Use a recommend-er like “Other people who purchased this item also purchased”
Display “# sold” and “# of people watching” as seen on every eBay listing.
Put total review counts on display, similar to how Airbnb lists reviews.
7. Build Trust
Trust signals are features or qualities of your site that inspire confidence, belief and assurance in the mind of the customer.
Experts at the Singapore Management University published an extensive study on the relationship between trust and consumers’ intent to buy.
The study revealed people are more likely to make a purchase from a website if they have both high levels of trust and low levels of perceived risk when using the website.
Here’s how to build trust with your e-commerce site and eventually increase sales:
#1 Social Proof (See above)
#2 Add Your Contact Information
When shopping online, most people have questions that can impact their decision to make the purchase.
You need to add various ways your customers to contact you or your team:
- Phone number
- Live chat during working hours.
#3 Add Trust Seals and Security Certificates
So what’s the deal with trust seals?
Actualinsights.com did a test and found:
“An overwhelming majority of 61% respondents have cancelled a purchase because trust logos were missing on the website.”
Note: Trust seals/badges does not represent any technical security. It just makes a website look legitimate and professional.
On the other hand though, SSL certificates indicate the site is secure technically.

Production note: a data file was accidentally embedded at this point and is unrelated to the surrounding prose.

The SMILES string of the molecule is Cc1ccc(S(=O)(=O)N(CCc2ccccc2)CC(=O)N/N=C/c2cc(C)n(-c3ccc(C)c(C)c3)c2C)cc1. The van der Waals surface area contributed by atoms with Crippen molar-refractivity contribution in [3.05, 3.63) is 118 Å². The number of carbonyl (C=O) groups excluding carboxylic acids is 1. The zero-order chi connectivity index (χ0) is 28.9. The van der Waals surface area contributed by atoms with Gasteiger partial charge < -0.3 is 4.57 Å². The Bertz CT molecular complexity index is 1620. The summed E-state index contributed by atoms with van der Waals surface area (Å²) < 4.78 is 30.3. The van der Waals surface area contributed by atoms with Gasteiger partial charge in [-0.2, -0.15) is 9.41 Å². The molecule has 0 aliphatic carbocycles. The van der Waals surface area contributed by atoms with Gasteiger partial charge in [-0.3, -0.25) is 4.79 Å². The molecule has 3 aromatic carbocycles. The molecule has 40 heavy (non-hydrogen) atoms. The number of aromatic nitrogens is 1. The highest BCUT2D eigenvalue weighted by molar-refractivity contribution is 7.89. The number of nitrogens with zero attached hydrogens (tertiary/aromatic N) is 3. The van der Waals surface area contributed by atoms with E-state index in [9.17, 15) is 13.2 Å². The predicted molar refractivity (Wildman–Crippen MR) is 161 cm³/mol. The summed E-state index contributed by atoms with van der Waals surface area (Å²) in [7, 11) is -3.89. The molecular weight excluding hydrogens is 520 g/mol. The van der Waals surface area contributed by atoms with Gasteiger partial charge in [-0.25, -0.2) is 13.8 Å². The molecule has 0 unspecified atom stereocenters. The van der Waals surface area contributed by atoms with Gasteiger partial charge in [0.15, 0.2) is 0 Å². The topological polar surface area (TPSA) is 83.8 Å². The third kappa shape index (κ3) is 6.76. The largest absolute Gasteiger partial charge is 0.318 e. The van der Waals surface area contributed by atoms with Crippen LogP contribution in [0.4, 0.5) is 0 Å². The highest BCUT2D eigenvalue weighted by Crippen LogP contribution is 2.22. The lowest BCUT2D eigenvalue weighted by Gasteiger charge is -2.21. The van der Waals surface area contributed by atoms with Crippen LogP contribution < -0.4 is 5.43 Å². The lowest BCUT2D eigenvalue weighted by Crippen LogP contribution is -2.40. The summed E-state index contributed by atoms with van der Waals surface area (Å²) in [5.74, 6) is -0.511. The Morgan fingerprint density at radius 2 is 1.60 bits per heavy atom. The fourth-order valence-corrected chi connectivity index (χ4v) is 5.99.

Wrapping It Up:
When evaluating brands, consumers primarily use emotions (personal feelings and experiences) rather than information (brand attributes, features, objective facts).
Each of the emotions outlined above will make a noticeable difference to your conversions.
But to get above-average results, you need to combine as many as you can.
Be responsible and always remember to look after what matters most: your customers.
It’s important to keep honesty and integrity front and center. As powerful as emotional factors in marketing can be, falling short when it comes to genuine copy and realistic claims can be disastrous.
What specific emotions are you using on your store? Did I miss it? Mention it in the comments below!
Nadeem is the unimpeachable battle-tested content writer at Invesp.View All Posts By Nadeem Murad
Join 25,000+ Marketing Professionals
If you enjoyed this post, please consider subscribing to the Invesp blog feed to have future articles delivered to your feed reader. or,receive weekly updates by email:
Connect with us
The Art and Science of Converting Prospects to Customers
By Khalid Saleh and Ayat Shukairy
- What they don’t tell you about A/B testing velocity
- Google Optimize: The Good, the Bad, and the Ugly
- How to Use Data to Identify Problems on Form Fields
- The Importance of Customer Lifetime Value In eCommerce
- Optimizing Conversion Funnels: Where Should You Start First?
- How to Build a Brand Community from Scratch
- Should you hire a CRO Agency, Or should you use CRO Tools?
- How Good is your UX? Here’s How You can Measure it
- CRO Low-Hanging Fruits That Will Give You An Immediate Win
- How To Write Landing Pages That Convert Cold Traffic